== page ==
Making it clear that x is not evaluated. This said, it would probably confuse you as well, because if you naively write:
(let ((x 1))
it will tell you Yes ...
Forms in the function body are executed in order, just as you would expect.
When you choose "y" if does not "jump" past the first message call. If looks like it did because the first message gets immediately replaced by the second one.
To check that this is true, open the *Messages* buffer and then do M-x foo. You will see that foo adds two messages to the ...
Emacs Lisp doesn't have any support for automatic type checking, whether in the byte compiler or at runtime.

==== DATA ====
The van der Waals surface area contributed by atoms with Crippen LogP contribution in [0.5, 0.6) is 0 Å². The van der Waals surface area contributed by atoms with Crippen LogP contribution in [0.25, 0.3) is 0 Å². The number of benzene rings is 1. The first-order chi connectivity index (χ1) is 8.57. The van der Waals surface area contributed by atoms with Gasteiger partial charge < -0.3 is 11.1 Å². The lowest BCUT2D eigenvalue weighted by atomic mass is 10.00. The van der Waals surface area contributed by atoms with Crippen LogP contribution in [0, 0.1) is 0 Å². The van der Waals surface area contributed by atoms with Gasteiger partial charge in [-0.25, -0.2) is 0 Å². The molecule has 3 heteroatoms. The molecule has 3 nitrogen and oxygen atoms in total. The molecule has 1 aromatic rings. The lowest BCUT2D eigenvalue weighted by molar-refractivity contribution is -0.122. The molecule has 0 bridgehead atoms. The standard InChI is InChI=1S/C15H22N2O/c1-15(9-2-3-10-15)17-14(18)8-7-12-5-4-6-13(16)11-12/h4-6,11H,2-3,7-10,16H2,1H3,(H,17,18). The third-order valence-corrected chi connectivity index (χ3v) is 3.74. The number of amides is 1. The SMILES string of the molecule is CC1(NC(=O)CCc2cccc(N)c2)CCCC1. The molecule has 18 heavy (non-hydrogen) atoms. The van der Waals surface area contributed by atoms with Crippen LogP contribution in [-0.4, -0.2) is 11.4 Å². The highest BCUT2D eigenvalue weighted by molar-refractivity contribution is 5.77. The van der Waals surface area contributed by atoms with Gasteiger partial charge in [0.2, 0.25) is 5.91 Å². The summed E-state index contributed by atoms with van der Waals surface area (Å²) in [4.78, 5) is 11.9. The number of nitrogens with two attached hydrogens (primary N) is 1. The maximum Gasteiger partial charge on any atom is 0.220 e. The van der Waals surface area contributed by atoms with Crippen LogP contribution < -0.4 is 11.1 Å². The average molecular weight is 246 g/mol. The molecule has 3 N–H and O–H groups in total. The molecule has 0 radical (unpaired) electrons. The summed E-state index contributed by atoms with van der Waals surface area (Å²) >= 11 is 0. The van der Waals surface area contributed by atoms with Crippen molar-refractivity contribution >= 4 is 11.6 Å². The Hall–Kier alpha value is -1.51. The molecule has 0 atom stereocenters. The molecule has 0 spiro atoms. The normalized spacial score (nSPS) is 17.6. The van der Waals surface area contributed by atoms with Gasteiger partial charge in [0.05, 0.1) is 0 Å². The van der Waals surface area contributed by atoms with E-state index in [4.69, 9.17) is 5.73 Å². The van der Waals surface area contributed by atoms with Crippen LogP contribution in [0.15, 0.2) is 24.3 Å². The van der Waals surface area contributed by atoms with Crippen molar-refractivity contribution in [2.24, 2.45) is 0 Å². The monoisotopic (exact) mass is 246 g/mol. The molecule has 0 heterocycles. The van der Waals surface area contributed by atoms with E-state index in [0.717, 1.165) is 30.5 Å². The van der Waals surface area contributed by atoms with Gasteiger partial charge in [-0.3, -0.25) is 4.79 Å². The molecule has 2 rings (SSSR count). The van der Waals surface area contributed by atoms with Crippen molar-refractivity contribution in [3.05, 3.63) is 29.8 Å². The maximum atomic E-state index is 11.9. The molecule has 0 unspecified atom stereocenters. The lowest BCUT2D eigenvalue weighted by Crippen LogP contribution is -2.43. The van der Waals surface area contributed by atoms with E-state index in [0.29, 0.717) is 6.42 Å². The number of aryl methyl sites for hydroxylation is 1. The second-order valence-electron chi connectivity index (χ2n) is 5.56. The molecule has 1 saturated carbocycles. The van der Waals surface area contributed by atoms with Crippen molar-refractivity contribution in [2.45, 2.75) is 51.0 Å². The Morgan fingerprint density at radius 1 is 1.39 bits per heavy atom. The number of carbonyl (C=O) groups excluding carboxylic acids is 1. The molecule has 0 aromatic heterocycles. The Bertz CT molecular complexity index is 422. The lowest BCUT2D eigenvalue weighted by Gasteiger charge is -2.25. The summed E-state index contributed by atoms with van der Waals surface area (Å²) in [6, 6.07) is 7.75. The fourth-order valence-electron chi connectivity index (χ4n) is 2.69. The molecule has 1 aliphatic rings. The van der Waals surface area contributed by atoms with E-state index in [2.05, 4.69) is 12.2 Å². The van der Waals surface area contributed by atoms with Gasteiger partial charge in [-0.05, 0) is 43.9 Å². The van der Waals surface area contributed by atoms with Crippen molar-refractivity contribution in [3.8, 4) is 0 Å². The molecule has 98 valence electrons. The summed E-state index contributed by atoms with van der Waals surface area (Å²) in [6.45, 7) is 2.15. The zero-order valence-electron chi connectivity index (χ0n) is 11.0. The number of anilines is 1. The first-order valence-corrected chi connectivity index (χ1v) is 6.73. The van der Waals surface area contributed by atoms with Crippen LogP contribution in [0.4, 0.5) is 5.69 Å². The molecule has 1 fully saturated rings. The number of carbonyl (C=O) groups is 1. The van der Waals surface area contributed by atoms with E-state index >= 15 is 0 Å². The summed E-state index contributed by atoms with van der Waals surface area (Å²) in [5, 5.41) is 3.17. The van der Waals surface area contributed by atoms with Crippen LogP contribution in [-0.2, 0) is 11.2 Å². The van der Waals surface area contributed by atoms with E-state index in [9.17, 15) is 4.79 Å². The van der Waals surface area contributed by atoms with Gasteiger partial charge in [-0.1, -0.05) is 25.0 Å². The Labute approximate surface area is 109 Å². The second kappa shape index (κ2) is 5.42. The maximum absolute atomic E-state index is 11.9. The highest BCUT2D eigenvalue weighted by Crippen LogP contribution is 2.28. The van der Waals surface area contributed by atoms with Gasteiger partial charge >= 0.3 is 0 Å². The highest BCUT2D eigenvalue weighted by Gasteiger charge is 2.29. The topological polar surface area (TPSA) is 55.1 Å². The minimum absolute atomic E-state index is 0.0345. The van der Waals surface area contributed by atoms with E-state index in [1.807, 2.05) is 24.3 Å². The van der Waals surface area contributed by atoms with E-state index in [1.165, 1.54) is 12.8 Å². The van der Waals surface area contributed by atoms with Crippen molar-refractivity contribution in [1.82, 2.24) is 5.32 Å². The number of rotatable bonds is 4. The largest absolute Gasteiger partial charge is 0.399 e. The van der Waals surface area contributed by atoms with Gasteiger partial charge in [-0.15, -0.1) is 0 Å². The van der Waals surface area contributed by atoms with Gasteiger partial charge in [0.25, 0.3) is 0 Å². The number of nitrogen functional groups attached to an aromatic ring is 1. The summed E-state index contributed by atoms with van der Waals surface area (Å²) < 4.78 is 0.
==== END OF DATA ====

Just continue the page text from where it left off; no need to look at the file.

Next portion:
The idiomatic way to report an error at runtime is to check the argument against a predicate function, and signal the error `wrong-type-argument if it doesn't match.
Furthermore, to express a choice between a small, fixed number of items, the ...
The first part of each clause in a case form is a value (or a list of values), not an expression. The x before 'Yes is syntactically interpreted as a value. The x after case, on the other hand, is interpreted as an expression, i.e. it is evaluated; its value is 1. The value 1 (which is an integer) is not equal to the value x (which is a symbol). Contrast:
Let me start off by saying that (and a b) and (when a b) in your example do the same thing: First a is evaluated. b is evaluated if a is true#.
But and and when are used for different things.
You would use (and a b) to return true# if BOTH a and b are true# (or non-nil); and nil otherwise.
You would use (when a b) or to be more correct,